“We tell the kids that this coaching staff is old school,” he said. “We really push the fundamentals, offensively and defensively. I think chemistry is huge. Our parents provide dinner once a week for our players at somebody else’s house, and I just think that has a huge impact on our chemistry. You don’t have to have the most talent as long as the kids appreciate each other and value each other.”
Ernst, who played on the 1969-70 Grand Canyon team that became the first in school history to go to the NAIA district playoffs, and Helton both speak fondly of playing in the old North Gym. “It was a little crackerbox, but it was full,” Ernst said. “It was a great home court.” And they also take great pride in what the University is doing today.
“It probably means more now than it did back then — not to me, but to other people,” Ernst said. “It has more relevance. To see the growth of the school is pretty prideful. This is my school.”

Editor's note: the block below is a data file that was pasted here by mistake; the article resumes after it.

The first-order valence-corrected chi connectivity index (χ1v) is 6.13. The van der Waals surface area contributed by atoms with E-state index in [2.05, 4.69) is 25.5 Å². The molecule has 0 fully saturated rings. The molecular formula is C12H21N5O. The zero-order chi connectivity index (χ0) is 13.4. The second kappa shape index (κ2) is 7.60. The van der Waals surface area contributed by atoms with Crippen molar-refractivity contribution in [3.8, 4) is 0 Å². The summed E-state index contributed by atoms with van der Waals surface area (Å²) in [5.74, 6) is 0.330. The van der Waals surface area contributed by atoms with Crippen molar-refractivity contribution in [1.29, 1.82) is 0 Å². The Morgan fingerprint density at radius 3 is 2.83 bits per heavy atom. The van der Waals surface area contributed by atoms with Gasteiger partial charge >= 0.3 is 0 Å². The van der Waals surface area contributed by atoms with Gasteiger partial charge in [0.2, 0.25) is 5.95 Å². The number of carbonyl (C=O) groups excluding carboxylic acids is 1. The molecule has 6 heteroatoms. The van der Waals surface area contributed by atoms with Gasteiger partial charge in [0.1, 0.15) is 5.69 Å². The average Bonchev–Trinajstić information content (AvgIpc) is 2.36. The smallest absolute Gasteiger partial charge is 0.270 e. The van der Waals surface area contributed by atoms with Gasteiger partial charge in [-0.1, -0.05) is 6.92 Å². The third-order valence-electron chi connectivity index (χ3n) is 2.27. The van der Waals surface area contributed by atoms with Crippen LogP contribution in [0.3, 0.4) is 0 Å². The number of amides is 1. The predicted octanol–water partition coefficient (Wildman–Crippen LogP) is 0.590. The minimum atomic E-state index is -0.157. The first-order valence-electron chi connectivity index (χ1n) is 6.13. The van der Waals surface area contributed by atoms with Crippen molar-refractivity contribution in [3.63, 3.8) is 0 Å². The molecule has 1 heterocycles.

Helton’s love of GCU is so deep, it’s downright dangerous. He lives only a few blocks from campus and drives past the University regularly … much to the dismay of his family.
“Every time I go by there, I’m looking to see what’s going on, I’m so interested,” he said. “They say, ‘Dad, you’re going to wreck. You need to let somebody else drive when you go by this school because all you want to do is gawk.’”
Maybe the best legacy of a coach is inspiring others to walk in the same footsteps. Helton did exactly that for Dan Nichols, now an associate athletic director at GCU. Nichols wasn’t sure if coaching was for him until Helton convinced him to be his successor at Isaac, and Nichols went on to become the head coach at GCU.
“I owe a lot to J.C. He’s one of the two biggest mentors I’ve had in my life,” said Nichols, who still has lunch with Helton regularly. “Every guy, whether you have a father you can talk to or you don’t, you need a couple people in your life that will turn things for you. J.C. got me to realize that coaching probably was something I should be doing.”
There no doubt are a lot of former players who would say the same thing about both Ernst and Helton. That’s what it’s all about. And that’s how good legacies never end.
Contact Rick Vacek at (602) 639-8203 or email@example.com.